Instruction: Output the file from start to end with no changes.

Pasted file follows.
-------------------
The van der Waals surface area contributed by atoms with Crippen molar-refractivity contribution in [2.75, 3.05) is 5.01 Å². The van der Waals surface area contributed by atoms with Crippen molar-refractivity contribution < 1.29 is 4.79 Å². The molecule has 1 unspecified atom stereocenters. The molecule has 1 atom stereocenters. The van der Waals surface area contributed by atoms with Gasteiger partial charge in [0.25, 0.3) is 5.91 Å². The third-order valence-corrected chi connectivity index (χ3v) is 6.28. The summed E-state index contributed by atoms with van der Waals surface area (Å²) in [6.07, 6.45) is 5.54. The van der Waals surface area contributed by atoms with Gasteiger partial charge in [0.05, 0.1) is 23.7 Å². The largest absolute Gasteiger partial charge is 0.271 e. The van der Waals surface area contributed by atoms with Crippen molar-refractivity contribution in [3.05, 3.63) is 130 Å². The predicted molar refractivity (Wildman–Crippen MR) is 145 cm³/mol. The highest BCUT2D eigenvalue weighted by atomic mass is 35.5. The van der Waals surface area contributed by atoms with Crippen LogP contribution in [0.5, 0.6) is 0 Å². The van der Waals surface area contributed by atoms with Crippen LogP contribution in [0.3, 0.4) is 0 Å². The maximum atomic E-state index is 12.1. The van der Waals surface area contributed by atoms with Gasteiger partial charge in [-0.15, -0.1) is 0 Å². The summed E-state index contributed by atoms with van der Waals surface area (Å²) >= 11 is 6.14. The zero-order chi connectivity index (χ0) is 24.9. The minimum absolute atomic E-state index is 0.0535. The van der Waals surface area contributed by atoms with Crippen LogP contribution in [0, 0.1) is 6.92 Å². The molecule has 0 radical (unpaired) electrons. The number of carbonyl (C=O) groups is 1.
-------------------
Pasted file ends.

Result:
The van der Waals surface area contributed by atoms with Crippen molar-refractivity contribution in [2.75, 3.05) is 5.01 Å². The van der Waals surface area contributed by atoms with Crippen molar-refractivity contribution < 1.29 is 4.79 Å². The molecule has 1 unspecified atom stereocenters. The molecule has 1 atom stereocenters. The van der Waals surface area contributed by atoms with Gasteiger partial charge in [0.25, 0.3) is 5.91 Å². The third-order valence-corrected chi connectivity index (χ3v) is 6.28. The summed E-state index contributed by atoms with van der Waals surface area (Å²) in [6.07, 6.45) is 5.54. The van der Waals surface area contributed by atoms with Gasteiger partial charge in [0.05, 0.1) is 23.7 Å². The largest absolute Gasteiger partial charge is 0.271 e. The van der Waals surface area contributed by atoms with Crippen molar-refractivity contribution in [3.05, 3.63) is 130 Å². The predicted molar refractivity (Wildman–Crippen MR) is 145 cm³/mol. The highest BCUT2D eigenvalue weighted by atomic mass is 35.5. The van der Waals surface area contributed by atoms with Crippen LogP contribution in [0.5, 0.6) is 0 Å². The van der Waals surface area contributed by atoms with Crippen LogP contribution in [0.3, 0.4) is 0 Å². The maximum atomic E-state index is 12.1. The van der Waals surface area contributed by atoms with Gasteiger partial charge in [-0.15, -0.1) is 0 Å². The summed E-state index contributed by atoms with van der Waals surface area (Å²) >= 11 is 6.14. The zero-order chi connectivity index (χ0) is 24.9. The minimum absolute atomic E-state index is 0.0535. The van der Waals surface area contributed by atoms with Crippen LogP contribution in [0, 0.1) is 6.92 Å². The molecule has 0 radical (unpaired) electrons. The number of carbonyl (C=O) groups is 1.